I love to watch/listen to Steve sing. He’s a freaking brilliant writer. But I also love to watch Steve *listen* to songs. He looks like the Buddha when he does it. And then, he just leans his head back, with his eyes closed, and breathes a deep breath…like he’s drawing in the final essence of the waning song from the ether.

He played a song just for me that he wanted me to hear. It’s freaking amazing song. It’s genuinely haunting me now. I’ve listened to it about 20 times today.

I LOVE being haunted by good songs like this one. (More on this soon…)

I had perhaps a half dozen men —writer friends from around the country— who greeted me with…

“How are you, brother?”

I don’t have any biological brothers. Hell, there are very few men in my family at all, in any direction, and for multiple generations. So, to have these men call me “brother”….and to KNOW they mean it…I can’t really explain what that means to me. It’s very special.

I just soak it in with deep gratitude.

But that does bring up one final story.

It’s one that stuck with many of us who were there to experience it. A few nights ago, somewhere between 2:30 and 4:30 am (my SWAG) a young songwriter came by during a particularly awesome song circle at “Camp Jews Don’t Camp.”

If there was such a thing as a folk music “poser” he might have been one. Leather hat. Cool clothes. Beat up guitar. Requisite harmonica.

He said he had a song he wanted to sing us.

He was invited to sit with us, several times, but he didn’t want to. He was reminded that “circles” are what makes Kerrville, Kerrville. That made no difference to him. He was offered that he might be surprised to find he made friends by sitting down. He said he didn’t want to be in a circle, and didn’t want friends.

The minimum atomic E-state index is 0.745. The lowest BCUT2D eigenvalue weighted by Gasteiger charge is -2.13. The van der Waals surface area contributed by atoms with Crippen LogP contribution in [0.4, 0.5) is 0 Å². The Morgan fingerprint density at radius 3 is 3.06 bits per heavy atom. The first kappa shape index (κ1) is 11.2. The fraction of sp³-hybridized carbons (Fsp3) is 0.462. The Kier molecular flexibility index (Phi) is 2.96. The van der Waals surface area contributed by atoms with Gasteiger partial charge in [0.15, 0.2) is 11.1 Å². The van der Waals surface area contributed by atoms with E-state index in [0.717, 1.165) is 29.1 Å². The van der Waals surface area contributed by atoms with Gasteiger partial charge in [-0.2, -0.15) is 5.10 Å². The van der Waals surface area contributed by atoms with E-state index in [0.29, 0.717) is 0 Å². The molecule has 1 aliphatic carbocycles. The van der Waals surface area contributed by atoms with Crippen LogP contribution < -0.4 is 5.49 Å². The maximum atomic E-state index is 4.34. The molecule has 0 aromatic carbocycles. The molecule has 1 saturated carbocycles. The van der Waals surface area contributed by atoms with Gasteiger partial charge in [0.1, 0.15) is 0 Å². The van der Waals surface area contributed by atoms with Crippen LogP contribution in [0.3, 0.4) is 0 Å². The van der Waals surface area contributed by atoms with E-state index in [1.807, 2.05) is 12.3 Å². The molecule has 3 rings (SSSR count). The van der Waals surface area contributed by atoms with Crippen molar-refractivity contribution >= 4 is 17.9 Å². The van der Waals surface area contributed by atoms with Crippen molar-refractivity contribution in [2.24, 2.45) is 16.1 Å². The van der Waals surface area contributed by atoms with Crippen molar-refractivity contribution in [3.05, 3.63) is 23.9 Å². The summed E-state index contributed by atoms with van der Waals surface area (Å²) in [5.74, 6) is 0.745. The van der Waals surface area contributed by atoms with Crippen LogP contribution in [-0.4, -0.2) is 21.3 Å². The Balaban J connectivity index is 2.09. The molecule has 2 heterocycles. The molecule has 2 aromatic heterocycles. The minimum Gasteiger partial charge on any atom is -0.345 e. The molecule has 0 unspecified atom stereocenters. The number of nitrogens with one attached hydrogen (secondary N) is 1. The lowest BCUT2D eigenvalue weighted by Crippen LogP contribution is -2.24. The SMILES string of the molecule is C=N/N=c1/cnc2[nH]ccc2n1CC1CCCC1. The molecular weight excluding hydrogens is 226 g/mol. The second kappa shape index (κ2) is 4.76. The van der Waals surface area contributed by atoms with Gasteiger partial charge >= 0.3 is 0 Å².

His presence inspired heated conversation for about 20 minutes after he left….and even the next morning around breakfast. I won’t recount it now. And I still maintain that we’ve probably thought a lot more about him than he did of us…

But more than once, somebody said “that kid has no idea what he’s missing.”

And that’s true.

And it’s also true you can’t make anybody eat from even the most scrumptious buffet.

But then, the next night, there was another circle. It was only a handful of us. Our Nashbill peeps…and four or five players. It was late. The regular Nashbill circle had broken up, the four or five players didn’t feel like being in the big circles still going. So, Teresa brought out some candles, and Jaime, Joe, Bruce, Jack and me played quiet songs under the stars, with the reflected faces of some of our dearest friends in the candlelight. It was beautiful…and peaceful…and “a moment.”

And somewhere in the midst of this, Verne Crawford walked up and sat down. (I’m not name-dropping…it has to do with the story…) Verne is a lovely old man with grey hair and beard….who looks like Santa Claus and is kinda like Kerrville’s Dumbledore.

So, he sat along in the quiet of the night with us.

And at a certain moment of quiet, after looking up in the sky, Verne said to all of us, “How lucky are WE that we get to do this?!”

Meaning…sit out under the stars at 3 am…with our friends…..listening to music.

I mean, he’s right. There are very few human beings in the entire world who get to do that. And it takes a special kind of crazy to do it year after year.

I thought about the Poser Kid and Verne. I thought about how one couldn’t, or wouldn’t, hear any suggestion as a kindness, or invitation to a richness beyond his wildest imagination…and another who understands what it means to be filthy rich in songs and friends…and was ridiculously glad just to SIT for hours and soak in all the beauty.